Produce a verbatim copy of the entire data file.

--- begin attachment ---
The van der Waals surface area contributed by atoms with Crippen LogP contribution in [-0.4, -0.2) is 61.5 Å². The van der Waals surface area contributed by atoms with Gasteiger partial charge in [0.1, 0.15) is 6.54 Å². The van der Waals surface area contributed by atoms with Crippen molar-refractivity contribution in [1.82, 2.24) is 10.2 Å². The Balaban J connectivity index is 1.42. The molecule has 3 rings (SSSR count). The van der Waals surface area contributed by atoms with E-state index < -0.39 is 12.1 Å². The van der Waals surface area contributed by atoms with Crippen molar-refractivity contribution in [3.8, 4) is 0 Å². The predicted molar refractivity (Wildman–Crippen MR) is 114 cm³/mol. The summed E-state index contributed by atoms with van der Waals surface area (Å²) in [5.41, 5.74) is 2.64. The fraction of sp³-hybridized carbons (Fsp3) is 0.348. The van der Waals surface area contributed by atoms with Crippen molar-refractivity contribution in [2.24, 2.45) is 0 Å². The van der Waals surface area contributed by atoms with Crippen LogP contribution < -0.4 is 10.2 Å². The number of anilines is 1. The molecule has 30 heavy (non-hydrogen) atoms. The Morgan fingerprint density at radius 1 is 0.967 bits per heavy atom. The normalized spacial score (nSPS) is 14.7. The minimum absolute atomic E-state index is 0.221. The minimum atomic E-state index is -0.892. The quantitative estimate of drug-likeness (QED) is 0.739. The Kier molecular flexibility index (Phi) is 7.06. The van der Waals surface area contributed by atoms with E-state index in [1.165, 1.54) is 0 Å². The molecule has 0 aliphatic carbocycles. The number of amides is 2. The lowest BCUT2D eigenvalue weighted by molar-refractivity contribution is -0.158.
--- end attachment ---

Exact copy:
The van der Waals surface area contributed by atoms with Crippen LogP contribution in [-0.4, -0.2) is 61.5 Å². The van der Waals surface area contributed by atoms with Gasteiger partial charge in [0.1, 0.15) is 6.54 Å². The van der Waals surface area contributed by atoms with Crippen molar-refractivity contribution in [1.82, 2.24) is 10.2 Å². The Balaban J connectivity index is 1.42. The molecule has 3 rings (SSSR count). The van der Waals surface area contributed by atoms with E-state index < -0.39 is 12.1 Å². The van der Waals surface area contributed by atoms with Crippen molar-refractivity contribution in [3.8, 4) is 0 Å². The predicted molar refractivity (Wildman–Crippen MR) is 114 cm³/mol. The summed E-state index contributed by atoms with van der Waals surface area (Å²) in [5.41, 5.74) is 2.64. The fraction of sp³-hybridized carbons (Fsp3) is 0.348. The van der Waals surface area contributed by atoms with Crippen molar-refractivity contribution in [2.24, 2.45) is 0 Å². The van der Waals surface area contributed by atoms with Crippen LogP contribution < -0.4 is 10.2 Å². The number of anilines is 1. The molecule has 30 heavy (non-hydrogen) atoms. The Morgan fingerprint density at radius 1 is 0.967 bits per heavy atom. The normalized spacial score (nSPS) is 14.7. The minimum absolute atomic E-state index is 0.221. The minimum atomic E-state index is -0.892. The quantitative estimate of drug-likeness (QED) is 0.739. The Kier molecular flexibility index (Phi) is 7.06. The van der Waals surface area contributed by atoms with E-state index in [1.165, 1.54) is 0 Å². The molecule has 0 aliphatic carbocycles. The number of amides is 2. The lowest BCUT2D eigenvalue weighted by molar-refractivity contribution is -0.158.